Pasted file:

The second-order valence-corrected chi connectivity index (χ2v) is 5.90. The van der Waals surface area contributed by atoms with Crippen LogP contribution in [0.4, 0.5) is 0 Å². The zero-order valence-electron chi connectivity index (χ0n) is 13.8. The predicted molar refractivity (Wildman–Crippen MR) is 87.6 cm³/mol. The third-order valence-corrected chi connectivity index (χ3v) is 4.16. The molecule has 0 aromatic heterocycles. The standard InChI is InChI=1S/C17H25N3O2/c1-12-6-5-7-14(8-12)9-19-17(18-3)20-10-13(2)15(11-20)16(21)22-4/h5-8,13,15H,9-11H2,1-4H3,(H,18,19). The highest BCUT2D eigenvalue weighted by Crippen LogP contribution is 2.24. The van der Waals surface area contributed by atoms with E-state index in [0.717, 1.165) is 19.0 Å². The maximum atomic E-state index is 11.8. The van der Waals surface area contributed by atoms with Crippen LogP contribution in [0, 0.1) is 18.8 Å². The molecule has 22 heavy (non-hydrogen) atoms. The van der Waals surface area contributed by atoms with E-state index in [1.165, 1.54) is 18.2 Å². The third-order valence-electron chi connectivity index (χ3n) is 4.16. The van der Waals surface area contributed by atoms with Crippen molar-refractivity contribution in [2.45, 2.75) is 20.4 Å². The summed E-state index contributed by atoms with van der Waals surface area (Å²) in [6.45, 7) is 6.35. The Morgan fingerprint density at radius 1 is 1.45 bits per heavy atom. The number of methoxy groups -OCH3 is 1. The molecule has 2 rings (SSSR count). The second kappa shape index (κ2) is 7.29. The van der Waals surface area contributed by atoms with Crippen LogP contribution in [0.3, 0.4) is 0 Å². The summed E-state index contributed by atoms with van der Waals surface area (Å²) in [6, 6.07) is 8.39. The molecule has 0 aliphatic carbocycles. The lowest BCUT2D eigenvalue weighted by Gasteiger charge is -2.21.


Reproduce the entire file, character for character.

The second-order valence-corrected chi connectivity index (χ2v) is 5.90. The van der Waals surface area contributed by atoms with Crippen LogP contribution in [0.4, 0.5) is 0 Å². The zero-order valence-electron chi connectivity index (χ0n) is 13.8. The predicted molar refractivity (Wildman–Crippen MR) is 87.6 cm³/mol. The third-order valence-corrected chi connectivity index (χ3v) is 4.16. The molecule has 0 aromatic heterocycles. The standard InChI is InChI=1S/C17H25N3O2/c1-12-6-5-7-14(8-12)9-19-17(18-3)20-10-13(2)15(11-20)16(21)22-4/h5-8,13,15H,9-11H2,1-4H3,(H,18,19). The highest BCUT2D eigenvalue weighted by Crippen LogP contribution is 2.24. The van der Waals surface area contributed by atoms with E-state index in [0.717, 1.165) is 19.0 Å². The maximum atomic E-state index is 11.8. The van der Waals surface area contributed by atoms with Crippen LogP contribution in [0, 0.1) is 18.8 Å². The molecule has 22 heavy (non-hydrogen) atoms. The van der Waals surface area contributed by atoms with E-state index in [1.165, 1.54) is 18.2 Å². The third-order valence-electron chi connectivity index (χ3n) is 4.16. The van der Waals surface area contributed by atoms with Crippen molar-refractivity contribution in [2.45, 2.75) is 20.4 Å². The summed E-state index contributed by atoms with van der Waals surface area (Å²) in [6.45, 7) is 6.35. The Morgan fingerprint density at radius 1 is 1.45 bits per heavy atom. The number of methoxy groups -OCH3 is 1. The molecule has 2 rings (SSSR count). The second kappa shape index (κ2) is 7.29. The van der Waals surface area contributed by atoms with Crippen LogP contribution in [0.3, 0.4) is 0 Å². The summed E-state index contributed by atoms with van der Waals surface area (Å²) in [6, 6.07) is 8.39. The molecule has 0 aliphatic carbocycles. The lowest BCUT2D eigenvalue weighted by Gasteiger charge is -2.21.